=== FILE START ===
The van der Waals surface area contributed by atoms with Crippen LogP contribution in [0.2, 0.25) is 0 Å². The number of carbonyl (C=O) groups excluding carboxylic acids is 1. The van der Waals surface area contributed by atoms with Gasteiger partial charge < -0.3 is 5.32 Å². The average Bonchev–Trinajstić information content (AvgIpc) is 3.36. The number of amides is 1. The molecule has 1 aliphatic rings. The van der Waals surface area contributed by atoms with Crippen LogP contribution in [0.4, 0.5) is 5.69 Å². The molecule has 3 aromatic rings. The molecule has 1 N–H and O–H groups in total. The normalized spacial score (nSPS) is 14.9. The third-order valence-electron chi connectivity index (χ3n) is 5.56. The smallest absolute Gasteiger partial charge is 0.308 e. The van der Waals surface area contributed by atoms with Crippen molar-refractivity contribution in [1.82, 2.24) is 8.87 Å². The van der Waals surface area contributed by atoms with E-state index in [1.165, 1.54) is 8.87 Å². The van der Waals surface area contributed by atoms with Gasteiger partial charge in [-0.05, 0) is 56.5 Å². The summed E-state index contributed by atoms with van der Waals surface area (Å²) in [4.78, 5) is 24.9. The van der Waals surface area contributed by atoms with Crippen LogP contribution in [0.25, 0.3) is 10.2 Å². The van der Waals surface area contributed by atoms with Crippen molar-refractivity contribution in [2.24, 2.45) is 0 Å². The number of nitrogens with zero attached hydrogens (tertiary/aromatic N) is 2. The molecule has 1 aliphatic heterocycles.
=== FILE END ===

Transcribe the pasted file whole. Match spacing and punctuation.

The van der Waals surface area contributed by atoms with Crippen LogP contribution in [0.2, 0.25) is 0 Å². The number of carbonyl (C=O) groups excluding carboxylic acids is 1. The van der Waals surface area contributed by atoms with Gasteiger partial charge < -0.3 is 5.32 Å². The average Bonchev–Trinajstić information content (AvgIpc) is 3.36. The number of amides is 1. The molecule has 1 aliphatic rings. The van der Waals surface area contributed by atoms with Crippen LogP contribution in [0.4, 0.5) is 5.69 Å². The molecule has 3 aromatic rings. The molecule has 1 N–H and O–H groups in total. The normalized spacial score (nSPS) is 14.9. The third-order valence-electron chi connectivity index (χ3n) is 5.56. The smallest absolute Gasteiger partial charge is 0.308 e. The van der Waals surface area contributed by atoms with Crippen molar-refractivity contribution in [1.82, 2.24) is 8.87 Å². The van der Waals surface area contributed by atoms with E-state index in [1.165, 1.54) is 8.87 Å². The van der Waals surface area contributed by atoms with Gasteiger partial charge in [-0.05, 0) is 56.5 Å². The summed E-state index contributed by atoms with van der Waals surface area (Å²) in [4.78, 5) is 24.9. The van der Waals surface area contributed by atoms with Crippen LogP contribution in [0.25, 0.3) is 10.2 Å². The van der Waals surface area contributed by atoms with Crippen molar-refractivity contribution in [2.24, 2.45) is 0 Å². The number of nitrogens with zero attached hydrogens (tertiary/aromatic N) is 2. The molecule has 1 aliphatic heterocycles.